My best experience, though, has been with Linksys tech support. A few years ago, after explaining that they did not (at that time) support Macs - and my assurance that I understood and that it didn't make any difference anyway - they were very patient in helping me troubleshoot a problem (turns out the client had been assigned a fixed IP address years ago so I had to set the router to use a fixed IP address while configuring the computer to use DHCP). More recently I got a new modem and Linksys router and this time they were even Mac prepared when I called. Again, they took all the time I needed to solve the problem (I had to change the router's default IP address - I wouldn't have figured that out on my own, either).
These days quality (free) tech support is hard to find so I give Linksys their props.
Posted 05 January 2009 - 09:27 PM
All my wireless devices are "G". I don't care so much about speed since everything works fast enough. But I want to be able to have wider range. If I change my router to an "N", will it give me added range inside my house, even if it's not necessarily faster?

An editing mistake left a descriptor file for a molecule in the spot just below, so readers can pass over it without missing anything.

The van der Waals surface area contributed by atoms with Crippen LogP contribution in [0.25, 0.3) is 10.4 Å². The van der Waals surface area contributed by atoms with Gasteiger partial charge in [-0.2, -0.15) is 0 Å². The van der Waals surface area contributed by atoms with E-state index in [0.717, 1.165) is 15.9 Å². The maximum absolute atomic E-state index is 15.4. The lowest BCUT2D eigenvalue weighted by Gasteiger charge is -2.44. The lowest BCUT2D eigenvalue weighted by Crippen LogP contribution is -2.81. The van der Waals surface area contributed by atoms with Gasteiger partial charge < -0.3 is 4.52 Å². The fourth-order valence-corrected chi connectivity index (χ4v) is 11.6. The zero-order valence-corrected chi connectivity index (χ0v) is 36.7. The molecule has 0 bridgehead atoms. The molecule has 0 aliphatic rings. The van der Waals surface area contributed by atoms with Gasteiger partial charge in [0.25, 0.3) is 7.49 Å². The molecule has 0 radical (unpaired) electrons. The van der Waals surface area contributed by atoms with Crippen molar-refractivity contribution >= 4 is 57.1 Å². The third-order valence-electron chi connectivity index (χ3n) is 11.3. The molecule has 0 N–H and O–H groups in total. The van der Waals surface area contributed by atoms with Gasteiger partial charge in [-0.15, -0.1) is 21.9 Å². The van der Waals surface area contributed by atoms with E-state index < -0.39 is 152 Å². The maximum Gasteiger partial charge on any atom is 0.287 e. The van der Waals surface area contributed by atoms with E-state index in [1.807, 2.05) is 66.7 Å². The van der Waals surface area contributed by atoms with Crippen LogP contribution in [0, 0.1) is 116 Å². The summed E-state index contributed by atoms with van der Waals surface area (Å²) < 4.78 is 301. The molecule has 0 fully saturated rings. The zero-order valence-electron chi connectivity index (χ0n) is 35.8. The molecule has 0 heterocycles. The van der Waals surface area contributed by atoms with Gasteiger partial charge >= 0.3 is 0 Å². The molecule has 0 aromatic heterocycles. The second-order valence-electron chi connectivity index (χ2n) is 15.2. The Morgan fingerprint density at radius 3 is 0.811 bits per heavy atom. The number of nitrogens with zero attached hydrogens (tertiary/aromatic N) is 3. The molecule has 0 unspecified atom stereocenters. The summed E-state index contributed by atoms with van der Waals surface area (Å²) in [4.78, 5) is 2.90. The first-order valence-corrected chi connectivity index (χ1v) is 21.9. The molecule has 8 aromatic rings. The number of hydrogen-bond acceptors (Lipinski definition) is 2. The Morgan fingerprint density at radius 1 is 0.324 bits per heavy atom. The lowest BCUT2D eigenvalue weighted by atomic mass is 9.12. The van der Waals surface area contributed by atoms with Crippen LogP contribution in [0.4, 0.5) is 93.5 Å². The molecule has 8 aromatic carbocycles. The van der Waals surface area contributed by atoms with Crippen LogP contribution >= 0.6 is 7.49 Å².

My TiVo says it is getting a signal strength of about 65%. It usually streams in HD, indicating the speed is fine. But occasionally it will stop and catch its breath, and downshift into standard definition, indicating a diminished signal strength.
I also get a terrible signal in some areas of the house where I would otherwise like to use my laptop.
I can't move the router, but having it stronger would be helpful. It's a Belkin F5D7230-4.
Thanks for any advice.
Posted 14 April 2010 - 04:02 AM
I have an Airport Extreme and it is dual-band. It puts out three networks, a high speed network (on 5ghz), a low speed network (on 2.4 ghz), and a public network (which unfortunately doesn' support WEP).
I'd *like* to put out a public network w/WEP (for devices that don't support WPA), but can't because the AE doesn't support it.
How can you usa an article to make a serious decision about equipment if the article is so far out of date?